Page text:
August 5th Flood Impacted Several New Orleans establishments in Treme

Eric Craig

On Saturday, August 5th, several neighborhoods in New Orleans were left underwater after a summer storm dropped 9.3 inches of rain in some neighborhoods. That flood has affected Black businesses.  
The Zulu Headquarters, located at 722 North Broad Street, took water damage on the first floor. During Saturday’s rain storm, Broad Avenue was not drivable for several hours.
 
“As I sat and listened to the presentation, that’s not what I came here for,” said Naaman Stewart, President of the Zulu Social Aid and Pleasure Club, at a special meeting convened by New Orleans City Council, held on Tuesday, August 8th.
 
“I didn’t come here to get confused about statistics and data about flooding.”
City Council held the meeting to retrieve answers from City Officials about why many neighborhoods in New Orleans flooded. There, the City hosted presentations by the National Weather Service, New Orleans Homeland Security and Emergency Preparedness, Sewerage & Water Board, U.S. Army Corps of Engineers, and the Department of Public Works. 
 
“If we flood like this in a typical summer rain storm, what’s going to happen during a hurricane? What’s going to happen during a tropical depression? We can’t live being concerned if our properties are going to flood during a rain storm.”
 
Stewart said that staff are currently gutting the first floor of its headquarters. 
“Feel sorry for the people who live in the neighborhoods. Feel sorry for the business that might not have flood insurance. Those are the people we need to be worried about,” Stewart said.
 
Stewart critiqued the Sewerage and Water Board for not being honest with the public. 
“If there is in fact some major problem with our pumping system, they need to tell us that. To say that this is the new norm, that’s not acceptable to me or anybody else in this room.”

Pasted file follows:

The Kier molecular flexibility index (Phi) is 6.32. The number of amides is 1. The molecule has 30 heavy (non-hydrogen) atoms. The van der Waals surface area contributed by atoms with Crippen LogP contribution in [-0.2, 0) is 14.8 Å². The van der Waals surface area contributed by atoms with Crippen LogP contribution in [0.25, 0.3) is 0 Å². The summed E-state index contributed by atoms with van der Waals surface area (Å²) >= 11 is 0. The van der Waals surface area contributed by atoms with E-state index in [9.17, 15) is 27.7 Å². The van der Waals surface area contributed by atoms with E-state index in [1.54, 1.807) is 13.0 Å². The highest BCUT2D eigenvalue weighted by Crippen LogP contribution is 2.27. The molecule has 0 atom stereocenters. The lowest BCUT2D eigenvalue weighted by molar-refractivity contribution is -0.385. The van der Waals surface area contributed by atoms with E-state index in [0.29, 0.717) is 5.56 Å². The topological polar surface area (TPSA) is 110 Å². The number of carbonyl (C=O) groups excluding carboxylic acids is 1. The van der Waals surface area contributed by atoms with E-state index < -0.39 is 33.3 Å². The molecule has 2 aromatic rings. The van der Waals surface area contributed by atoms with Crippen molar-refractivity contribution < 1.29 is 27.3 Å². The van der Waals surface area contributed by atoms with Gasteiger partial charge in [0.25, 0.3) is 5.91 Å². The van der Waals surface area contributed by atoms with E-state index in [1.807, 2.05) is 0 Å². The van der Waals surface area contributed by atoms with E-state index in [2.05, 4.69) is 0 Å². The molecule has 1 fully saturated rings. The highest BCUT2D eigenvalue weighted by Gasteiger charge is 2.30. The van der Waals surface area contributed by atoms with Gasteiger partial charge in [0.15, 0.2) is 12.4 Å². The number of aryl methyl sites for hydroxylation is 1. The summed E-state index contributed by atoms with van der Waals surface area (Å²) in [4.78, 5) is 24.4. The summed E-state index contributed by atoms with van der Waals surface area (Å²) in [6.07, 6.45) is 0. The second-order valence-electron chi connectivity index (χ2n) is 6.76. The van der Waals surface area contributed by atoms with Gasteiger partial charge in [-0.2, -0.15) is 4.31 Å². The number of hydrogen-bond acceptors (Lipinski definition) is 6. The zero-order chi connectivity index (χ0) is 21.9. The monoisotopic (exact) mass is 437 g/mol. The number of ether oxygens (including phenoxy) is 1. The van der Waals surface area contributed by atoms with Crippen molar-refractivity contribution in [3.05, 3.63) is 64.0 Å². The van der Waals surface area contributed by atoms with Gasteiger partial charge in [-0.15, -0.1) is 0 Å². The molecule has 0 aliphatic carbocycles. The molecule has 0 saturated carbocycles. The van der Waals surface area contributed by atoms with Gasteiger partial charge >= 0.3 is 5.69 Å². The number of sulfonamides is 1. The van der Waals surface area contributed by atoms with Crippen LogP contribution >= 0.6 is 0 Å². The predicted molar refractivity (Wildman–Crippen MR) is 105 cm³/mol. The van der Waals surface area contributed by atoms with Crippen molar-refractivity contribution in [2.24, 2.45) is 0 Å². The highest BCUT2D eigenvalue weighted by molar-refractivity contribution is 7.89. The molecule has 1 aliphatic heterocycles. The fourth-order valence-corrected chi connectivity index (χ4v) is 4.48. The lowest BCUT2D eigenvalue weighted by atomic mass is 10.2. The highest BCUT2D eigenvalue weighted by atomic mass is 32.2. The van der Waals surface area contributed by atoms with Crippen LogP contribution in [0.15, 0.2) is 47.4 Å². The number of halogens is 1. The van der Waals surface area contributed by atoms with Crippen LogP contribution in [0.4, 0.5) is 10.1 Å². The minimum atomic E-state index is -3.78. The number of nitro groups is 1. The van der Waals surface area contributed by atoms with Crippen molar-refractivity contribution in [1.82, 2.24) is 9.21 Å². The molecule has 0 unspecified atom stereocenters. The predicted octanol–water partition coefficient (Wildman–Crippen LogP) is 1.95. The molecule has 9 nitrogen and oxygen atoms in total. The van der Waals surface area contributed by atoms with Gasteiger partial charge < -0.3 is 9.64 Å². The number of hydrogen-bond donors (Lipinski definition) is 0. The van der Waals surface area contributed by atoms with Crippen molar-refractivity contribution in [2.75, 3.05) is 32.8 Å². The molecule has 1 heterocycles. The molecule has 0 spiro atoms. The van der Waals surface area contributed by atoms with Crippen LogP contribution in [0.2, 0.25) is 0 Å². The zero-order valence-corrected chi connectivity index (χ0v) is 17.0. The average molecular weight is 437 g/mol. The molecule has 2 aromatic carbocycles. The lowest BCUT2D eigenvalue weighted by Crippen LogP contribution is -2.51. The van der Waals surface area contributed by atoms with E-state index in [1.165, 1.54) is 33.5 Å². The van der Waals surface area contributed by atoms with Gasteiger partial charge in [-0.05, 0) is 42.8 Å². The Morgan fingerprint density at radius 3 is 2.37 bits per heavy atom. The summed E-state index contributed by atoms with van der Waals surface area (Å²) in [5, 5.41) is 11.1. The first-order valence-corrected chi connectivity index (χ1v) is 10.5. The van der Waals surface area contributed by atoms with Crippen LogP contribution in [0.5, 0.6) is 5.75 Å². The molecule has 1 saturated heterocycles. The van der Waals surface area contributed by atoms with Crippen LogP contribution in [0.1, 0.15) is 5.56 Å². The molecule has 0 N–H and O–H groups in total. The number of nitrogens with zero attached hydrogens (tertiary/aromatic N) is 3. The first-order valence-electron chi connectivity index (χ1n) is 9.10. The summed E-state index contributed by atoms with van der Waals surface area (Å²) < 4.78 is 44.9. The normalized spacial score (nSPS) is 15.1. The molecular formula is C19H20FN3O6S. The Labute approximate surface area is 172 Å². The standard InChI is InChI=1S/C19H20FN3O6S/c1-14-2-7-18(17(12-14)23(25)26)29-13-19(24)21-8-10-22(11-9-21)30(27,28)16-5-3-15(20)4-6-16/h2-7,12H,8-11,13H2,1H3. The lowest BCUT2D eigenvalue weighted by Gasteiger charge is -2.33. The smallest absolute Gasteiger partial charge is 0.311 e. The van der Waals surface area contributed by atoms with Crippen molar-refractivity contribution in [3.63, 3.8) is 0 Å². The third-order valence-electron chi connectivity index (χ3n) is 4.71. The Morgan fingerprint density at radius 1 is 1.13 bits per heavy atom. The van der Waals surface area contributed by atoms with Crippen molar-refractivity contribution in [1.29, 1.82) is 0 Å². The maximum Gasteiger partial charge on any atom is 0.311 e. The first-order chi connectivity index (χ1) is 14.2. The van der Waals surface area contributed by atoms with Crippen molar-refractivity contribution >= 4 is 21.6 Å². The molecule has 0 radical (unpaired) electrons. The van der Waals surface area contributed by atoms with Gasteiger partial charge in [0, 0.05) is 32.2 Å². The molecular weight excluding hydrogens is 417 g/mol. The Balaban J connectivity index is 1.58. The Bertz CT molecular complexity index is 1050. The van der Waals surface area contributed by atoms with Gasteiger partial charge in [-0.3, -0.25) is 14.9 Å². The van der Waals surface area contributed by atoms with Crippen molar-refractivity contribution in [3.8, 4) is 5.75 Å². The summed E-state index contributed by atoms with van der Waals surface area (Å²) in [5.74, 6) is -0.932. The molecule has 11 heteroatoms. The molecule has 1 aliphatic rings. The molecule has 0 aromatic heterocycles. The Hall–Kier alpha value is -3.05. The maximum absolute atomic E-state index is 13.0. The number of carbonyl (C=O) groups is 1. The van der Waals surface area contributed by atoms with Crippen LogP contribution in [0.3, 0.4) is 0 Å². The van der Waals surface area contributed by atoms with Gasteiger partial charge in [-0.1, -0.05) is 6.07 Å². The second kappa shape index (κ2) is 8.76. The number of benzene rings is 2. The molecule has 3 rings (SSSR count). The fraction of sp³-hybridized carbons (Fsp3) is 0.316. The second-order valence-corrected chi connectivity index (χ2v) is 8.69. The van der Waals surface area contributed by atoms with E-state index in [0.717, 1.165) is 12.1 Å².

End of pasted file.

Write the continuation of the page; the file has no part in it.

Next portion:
Stewart urged the council to ensure the residents will know what will be the next steps to prevent a flood like this from occurring in the City.
“We have to get these problems corrected, or there will be no City of New Orleans,” Stewart said.
 
Sewerage and Water Board
On Tuesday, August 8th, Executive Director of the Sewerage & Water Board, Cedric Grant announced his retirement days after Saturday’sflood.
 
“…Information I have learned over the last 24 hours indicate that some parts of our system did not operate as they should have, which is disappointing because it contradicts information that I was given to provide to the public. Our staff was not forthright, which is unacceptable,” Grant statement read.
 
At the special City Council Meet, Grant took responsibility for misleading the public, stating that all pumps were operational. General Superintendent, Joe Becker said that 14 out of 121 pumps were not in operation.
 
On last Sunday, S&WB announced all pumps were operational. Seven pumps were announced out of service Monday, and 14 as of Tuesday, August 8th.
 
Treme’ Flooding
Other businesses that took water damage include Willie Mae’s Scotch House, The Broad Theater, and McHardy’s Fixin’ Chicken.

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